4 June, 2021: Marcel Remy is the grand old man of Swiss Alpinists, and with his sure and consistent advance as he vanquishes a climbing wall, few would realize he is 98-years of age.
Week in, week out, each Monday morning, Remy drives his old Toyota to the indoor climbing community in Villeneuve on the eastern shores of Lake Geneva, where he meets his son Claude to plot a way to the top.
The veteran gradually puts on his climbing shoes and outfit and having selected his ascent course, advances toward the 16-meter (52-foot) high wall.
Talking to a reporter in between his two climbs, Remy says, “It gives me a great deal of pleasure since you need to work, think and outperform yourself; that is the thing that suits me well. I do it for my health, that is the primary thing. I carry on for my muscles since I’ve seen regularly that in the event that I stop for a little while, it’s a lot harder to begin once more. It’s smarter to continue to come frequently.”
Remy said the key to his proceeded with progress was finding a steady pace.
“The rhythm you need to take, for breathing, for the advancements. On the off chance that I go past that, there’s a cost to pay a while later. I can’t advise you precisely what, yet either the shoulders or the muscles. It’s smarter to go tranquility, without over-exertion, and then it works.”
Climbing has consistently been significant piece of Remy’s life. Raised on stories of the mountains, he went constantly off to find nature and the Alps turned into his playground. Remy worked on the Swiss railroads and invested all his free energy in the mountains, taking his two children with him.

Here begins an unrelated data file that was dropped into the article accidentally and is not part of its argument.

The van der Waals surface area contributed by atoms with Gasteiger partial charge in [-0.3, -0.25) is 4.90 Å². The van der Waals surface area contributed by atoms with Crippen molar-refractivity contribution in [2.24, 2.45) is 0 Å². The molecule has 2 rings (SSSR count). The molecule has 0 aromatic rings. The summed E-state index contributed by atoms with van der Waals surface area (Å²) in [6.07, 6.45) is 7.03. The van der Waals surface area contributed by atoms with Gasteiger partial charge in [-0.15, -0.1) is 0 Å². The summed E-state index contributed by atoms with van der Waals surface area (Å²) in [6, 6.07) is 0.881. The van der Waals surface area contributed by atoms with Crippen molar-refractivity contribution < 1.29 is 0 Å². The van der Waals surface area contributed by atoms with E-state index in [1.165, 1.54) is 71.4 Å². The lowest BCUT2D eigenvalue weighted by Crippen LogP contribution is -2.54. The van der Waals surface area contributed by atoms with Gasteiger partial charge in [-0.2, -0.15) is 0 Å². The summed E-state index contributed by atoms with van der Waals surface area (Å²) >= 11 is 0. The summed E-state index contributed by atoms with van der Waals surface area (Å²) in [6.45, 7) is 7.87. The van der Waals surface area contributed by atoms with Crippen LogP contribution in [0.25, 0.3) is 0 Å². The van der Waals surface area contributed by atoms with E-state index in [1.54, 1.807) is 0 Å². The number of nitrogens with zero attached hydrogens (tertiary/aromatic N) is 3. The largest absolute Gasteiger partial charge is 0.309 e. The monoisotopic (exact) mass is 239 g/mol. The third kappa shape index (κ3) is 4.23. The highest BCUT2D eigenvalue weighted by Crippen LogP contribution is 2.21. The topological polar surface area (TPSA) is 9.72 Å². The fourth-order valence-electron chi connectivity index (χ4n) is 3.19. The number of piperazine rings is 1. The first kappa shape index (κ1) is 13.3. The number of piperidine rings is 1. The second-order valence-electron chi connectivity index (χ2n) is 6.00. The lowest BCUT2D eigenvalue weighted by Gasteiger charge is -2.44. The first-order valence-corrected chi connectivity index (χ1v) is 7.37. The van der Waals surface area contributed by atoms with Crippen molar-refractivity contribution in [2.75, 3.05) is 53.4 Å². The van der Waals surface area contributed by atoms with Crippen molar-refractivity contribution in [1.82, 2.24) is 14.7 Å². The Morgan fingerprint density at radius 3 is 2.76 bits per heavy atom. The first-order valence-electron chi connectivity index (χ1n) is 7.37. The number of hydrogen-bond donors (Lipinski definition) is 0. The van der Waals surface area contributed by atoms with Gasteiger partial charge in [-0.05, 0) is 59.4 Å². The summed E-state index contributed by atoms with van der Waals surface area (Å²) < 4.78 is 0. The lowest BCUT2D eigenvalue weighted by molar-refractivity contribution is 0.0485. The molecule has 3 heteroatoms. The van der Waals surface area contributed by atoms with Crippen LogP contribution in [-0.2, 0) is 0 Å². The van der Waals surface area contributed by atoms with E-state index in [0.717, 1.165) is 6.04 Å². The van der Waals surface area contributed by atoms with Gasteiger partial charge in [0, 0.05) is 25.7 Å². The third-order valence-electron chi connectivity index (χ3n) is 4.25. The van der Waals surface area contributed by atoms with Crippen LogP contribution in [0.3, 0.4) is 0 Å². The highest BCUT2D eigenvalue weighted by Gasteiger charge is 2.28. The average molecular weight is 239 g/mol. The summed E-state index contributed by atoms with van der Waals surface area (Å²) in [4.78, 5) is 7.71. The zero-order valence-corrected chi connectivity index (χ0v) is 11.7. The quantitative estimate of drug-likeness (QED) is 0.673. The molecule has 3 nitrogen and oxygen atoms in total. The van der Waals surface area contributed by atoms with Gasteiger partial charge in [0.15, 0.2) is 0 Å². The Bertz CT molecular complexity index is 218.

“He was a tough father. With him it was sink or swim, whatever the conditions,” said his eldest son Claude, 68. Despite, his toughness, he realized how to pass on his energy for the Alps to his children. Claude and his 65-year-old sibling Yves have also become notable in the climbing scene.
In August 2020, the top French climbing magazine Grimper dedicated 40-odd pages to their adventures and the most amazing trips they have achieved together.
These days, the roles are turned around and it’s Claude managing his dad as he makes his second ascent of the morning at the Villeneuve climbing lobby, one of the greatest in Switzerland.This time, Remy is the first up the course, making it all the harder. He scales the initial meters with no difficulty except in the upper segments, he battles for a few minutes to discover the advancement that will take him to the top. It is just with a coordinated leap that he at last opens the way to the highest point, agilely springing off his left foot and in a split second arriving on a similar foothold with his right.
“It’s good!” he says, exhausted, prior to advancing down.
Back at the base, sitting on a seat for a very much procured rest, he grasps his clench hands and says to his child: “I’m happy.”
Claude explains: “He’s an extreme character. He’s extremely impervious to hardships. Even if it’s a very difficult section on the wall, as we saw towards the end, he searches and finally works out how to resolve it because he’s motivated.” Claude said most people were stunned when they find out how old his father is, but the respect flows in both directions.
“He inspires great admiration in all age groups, even among the very young,” but even so, “he’ll look at how young people climb and try to copy their movements”. Though he mostly climbs indoors these days, Remy still does sorties into the mountains.
In 2017, at the age of 94, he conquered the Miroir de l’Argentine, a Swiss climbing classic with its 500 metres of limestone wall. And he shows no sign of stopping.
“If I’m still enjoying it and feeling good, why not carry on?” he said.
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